Google's self-driving buggies hit the roads of California

The trick is to ensure they don't hit anything else...

Google's adapted self-driving cars have already been cruising the streets of California for several years, but now the tech giant's dedicated autonomous buggies are mingling with traffic for the first time in the Golden State. These cars have been built by Google from scratch to test the future of transport out in the real world.

"The arrival of our new self-driving vehicle prototypes marks the start of a new phase of our project," says Google. "We want to understand what it really means to have self-driving vehicles in the world - both how people in the community perceive and interact with them, and what the practical realities are for us in operating and maintaining them."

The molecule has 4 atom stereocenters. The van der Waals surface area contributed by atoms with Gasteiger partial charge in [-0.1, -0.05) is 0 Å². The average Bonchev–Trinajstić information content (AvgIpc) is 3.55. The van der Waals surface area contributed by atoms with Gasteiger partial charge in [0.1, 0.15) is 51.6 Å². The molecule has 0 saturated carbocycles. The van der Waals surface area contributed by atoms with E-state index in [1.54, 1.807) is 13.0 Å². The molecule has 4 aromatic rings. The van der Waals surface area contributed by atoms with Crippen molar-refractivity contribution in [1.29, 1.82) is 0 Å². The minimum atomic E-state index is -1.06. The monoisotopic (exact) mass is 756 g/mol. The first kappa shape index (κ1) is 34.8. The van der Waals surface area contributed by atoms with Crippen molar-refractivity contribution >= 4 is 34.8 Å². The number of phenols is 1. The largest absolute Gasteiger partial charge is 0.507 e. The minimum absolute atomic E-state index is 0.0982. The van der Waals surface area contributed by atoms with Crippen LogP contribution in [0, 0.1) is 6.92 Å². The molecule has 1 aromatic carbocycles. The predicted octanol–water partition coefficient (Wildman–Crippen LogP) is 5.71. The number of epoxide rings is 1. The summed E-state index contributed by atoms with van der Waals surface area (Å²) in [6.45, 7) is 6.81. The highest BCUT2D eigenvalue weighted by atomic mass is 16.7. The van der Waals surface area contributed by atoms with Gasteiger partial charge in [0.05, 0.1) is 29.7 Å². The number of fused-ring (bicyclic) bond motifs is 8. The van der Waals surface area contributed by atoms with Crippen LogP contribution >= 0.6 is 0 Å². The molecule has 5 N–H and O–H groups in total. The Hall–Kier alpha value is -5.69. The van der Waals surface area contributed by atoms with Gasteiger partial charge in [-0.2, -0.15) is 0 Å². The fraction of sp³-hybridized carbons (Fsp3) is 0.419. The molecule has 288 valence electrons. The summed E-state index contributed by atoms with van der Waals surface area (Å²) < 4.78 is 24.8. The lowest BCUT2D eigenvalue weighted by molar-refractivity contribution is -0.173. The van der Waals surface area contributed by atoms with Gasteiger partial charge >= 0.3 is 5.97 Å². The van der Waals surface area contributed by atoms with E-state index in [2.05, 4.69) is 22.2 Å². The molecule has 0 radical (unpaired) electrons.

The new cars are limited to a top speed of 25mph and all have a human driver on board. They're fitted with a removable steering wheel and accelerator and brake pedals, though ultimately Google says it wants to do away with all these traditional driving controls to make the vehicles fully autonomous.

That won't be for some time yet, and in the meantime the company is inviting feedback on the next phase of its self-driving car adventure. If you spot a Google vehicle causing or avoiding chaos on the roads there's a feedback form you can fill in. Google has also started delivering monthly reports detailing the performance of its cars as well as any accidents they're involved in.

Read more: 10 things you need to know about self-driving cars